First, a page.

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Myanmar reportedly will release 4 foreigners as part of a broad prisoner amnesty

Prison security officials prepare for the release of inmates outside Insein prison in Yangon on November 17, 2022.
STR
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AFP via Getty Images
Prison security officials prepare for the release of inmates outside Insein prison in Yangon on November 17, 2022.

BANGKOK — Myanmar's military government said Thursday that it will release and deport several foreigners, including an Australian economist, an ex-British ambassador and a Japanese filmmaker. Myanmar media says the releases are part of a broader amnesty of thousands to mark the country's National Day.

Australian economist Sean Turnell was a prominent adviser to deposed leader Aung San Suu Kyi, who was detained the day the military seized power on Feb. 1, 2021. The 58-year old Turnell was seized by security forces at a hotel in Yangon a few days later.

Both were convicted by a military-backed court of violating a state secrets law and sentenced to three-year terms. Though Turnell will now be deported, Suu Kyi has been convicted on several more charges and faces decades in prison, with several more court cases still pending.

Former British ambassador Vicky Bowman and her husband, artist Htein Lin, are also among those being released after being detained in August for immigration violations. Japanese filmmaker Toru Kubota is also being released and deported, according to state run media. Burmese-American Kyaw Htay Oo, a former 88 Generation student activist who returned to Myanmar from the U.S. in 2017, is also being released. The 88 Generation Students is a pro-democracy movement known for its activism against the country's military junta and is named after the 1988 student-led protests against the junta in the country.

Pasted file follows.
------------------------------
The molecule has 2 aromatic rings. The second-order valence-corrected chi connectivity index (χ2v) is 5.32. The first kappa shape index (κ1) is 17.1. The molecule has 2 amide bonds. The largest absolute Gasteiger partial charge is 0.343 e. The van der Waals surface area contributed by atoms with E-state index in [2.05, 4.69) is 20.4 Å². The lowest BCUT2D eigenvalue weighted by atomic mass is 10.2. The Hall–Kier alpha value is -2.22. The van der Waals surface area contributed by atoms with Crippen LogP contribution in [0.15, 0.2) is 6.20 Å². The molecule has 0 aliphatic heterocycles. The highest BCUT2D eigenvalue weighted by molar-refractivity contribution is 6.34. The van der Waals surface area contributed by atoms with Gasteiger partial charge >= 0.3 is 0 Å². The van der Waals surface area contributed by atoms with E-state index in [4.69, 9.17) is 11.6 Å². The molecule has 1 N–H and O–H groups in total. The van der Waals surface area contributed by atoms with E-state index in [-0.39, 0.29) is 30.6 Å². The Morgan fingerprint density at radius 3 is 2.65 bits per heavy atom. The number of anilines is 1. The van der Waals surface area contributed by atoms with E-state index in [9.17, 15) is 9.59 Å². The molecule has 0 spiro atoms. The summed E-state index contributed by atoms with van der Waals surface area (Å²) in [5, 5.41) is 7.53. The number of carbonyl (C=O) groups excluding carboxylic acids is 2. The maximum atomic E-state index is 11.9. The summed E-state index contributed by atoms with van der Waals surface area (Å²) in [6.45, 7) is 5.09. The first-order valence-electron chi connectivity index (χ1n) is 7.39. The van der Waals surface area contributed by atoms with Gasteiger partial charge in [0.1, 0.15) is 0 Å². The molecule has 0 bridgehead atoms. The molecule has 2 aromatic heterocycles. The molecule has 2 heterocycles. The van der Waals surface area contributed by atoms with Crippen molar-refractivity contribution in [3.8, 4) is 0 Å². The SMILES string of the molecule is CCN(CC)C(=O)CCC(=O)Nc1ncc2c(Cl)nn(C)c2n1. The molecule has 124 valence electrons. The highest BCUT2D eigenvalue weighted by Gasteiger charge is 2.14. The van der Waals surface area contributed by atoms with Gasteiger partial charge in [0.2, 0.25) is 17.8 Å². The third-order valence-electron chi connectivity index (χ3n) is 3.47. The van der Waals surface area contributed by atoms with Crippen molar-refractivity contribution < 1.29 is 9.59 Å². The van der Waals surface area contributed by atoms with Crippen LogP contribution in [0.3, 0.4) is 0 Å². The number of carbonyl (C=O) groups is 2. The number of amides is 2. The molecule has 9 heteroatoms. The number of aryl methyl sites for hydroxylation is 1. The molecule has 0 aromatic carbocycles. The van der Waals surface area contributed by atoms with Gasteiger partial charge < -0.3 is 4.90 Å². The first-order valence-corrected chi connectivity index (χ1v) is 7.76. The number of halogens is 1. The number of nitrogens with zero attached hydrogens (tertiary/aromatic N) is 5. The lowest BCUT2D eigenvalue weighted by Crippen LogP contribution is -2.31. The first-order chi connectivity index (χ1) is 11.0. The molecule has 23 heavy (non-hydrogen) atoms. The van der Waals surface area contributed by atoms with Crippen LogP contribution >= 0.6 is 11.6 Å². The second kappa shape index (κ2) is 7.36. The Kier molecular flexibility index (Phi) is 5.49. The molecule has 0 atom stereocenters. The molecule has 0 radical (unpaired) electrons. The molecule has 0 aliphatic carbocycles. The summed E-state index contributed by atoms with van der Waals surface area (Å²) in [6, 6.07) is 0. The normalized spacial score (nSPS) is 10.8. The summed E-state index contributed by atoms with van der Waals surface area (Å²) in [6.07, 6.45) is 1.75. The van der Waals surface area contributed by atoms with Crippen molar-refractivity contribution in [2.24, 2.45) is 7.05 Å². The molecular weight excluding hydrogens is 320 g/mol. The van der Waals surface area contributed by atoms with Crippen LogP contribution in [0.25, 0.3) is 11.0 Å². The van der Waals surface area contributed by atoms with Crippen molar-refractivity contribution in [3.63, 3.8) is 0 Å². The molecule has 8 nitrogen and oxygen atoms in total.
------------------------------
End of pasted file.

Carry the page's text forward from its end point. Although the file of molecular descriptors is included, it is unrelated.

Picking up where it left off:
Several prominent local celebrities are also among the more than 5,770 prisoners to be set free, according to state-run MRTV, all being released, state media reported, on "humanitarian grounds."

In July, Myanmar's military executed four opponents of the regime, the first executions in the country in several decades in an effort widely seen as an effort to intimidate opponents of the regime. The four had been convicted early this year in closed door trials. Two of them were prominent democracy activists. The regime said all four had been executed in secret for carrying out "brutal and inhumane terror acts," a charge rejected by their defenders.

Myanmar has been mired in chaos since the coup, with armed resistance to the military growing by the day and no clear path to victory for either side, either as the military ramps up its attacks against those that oppose it, especially in the so-called dry zone where that resistance has been fierce.

"They've been burning down hundreds of villages, thousands and thousands of homes, displacing a huge proportion of the population in that area in an attempt to make it just impossible for people to resist, to break the connection between the armed resistance forces and the local population," says Richard Horsey, senior Myanmar analyst for the International Crisis Group, who says 20 months after the coup, the situation for many of Myanmar's people is getting more bleak by the day.

"State services continue to be in a perilous shape. The health and education systems have almost collapsed," Horsey adds, "And there are millions of internally displaced people now as well across the country. So, for many people in many parts of the country, life is really very grim."

Today's prisoner release is an exception to that trend, even as the regime continues to ignore calls for it to implement a five-point plan it agreed to with the Association of Southeast Asia nations in April 2021 to bring an immediate cessation to the violence and begin a constructive dialogue among all parties to seek a peaceful solution to the crisis.

More than 16,200 people are thought to have been detained on political charges since the coup, according to the Assistance Association for Political Prisoners. Another 2,465 civilians have been killed since the coup, according to the group, which added that the figure is thought to be higher.

Copyright 2022 NPR. To see more, visit https://www.npr.org.

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Michael Sullivan is NPR's Senior Asia Correspondent. He moved to Hanoi to open NPR's Southeast Asia Bureau in 2003. Before that, he spent six years as NPR's South Asia correspondent based in but seldom seen in New Delhi.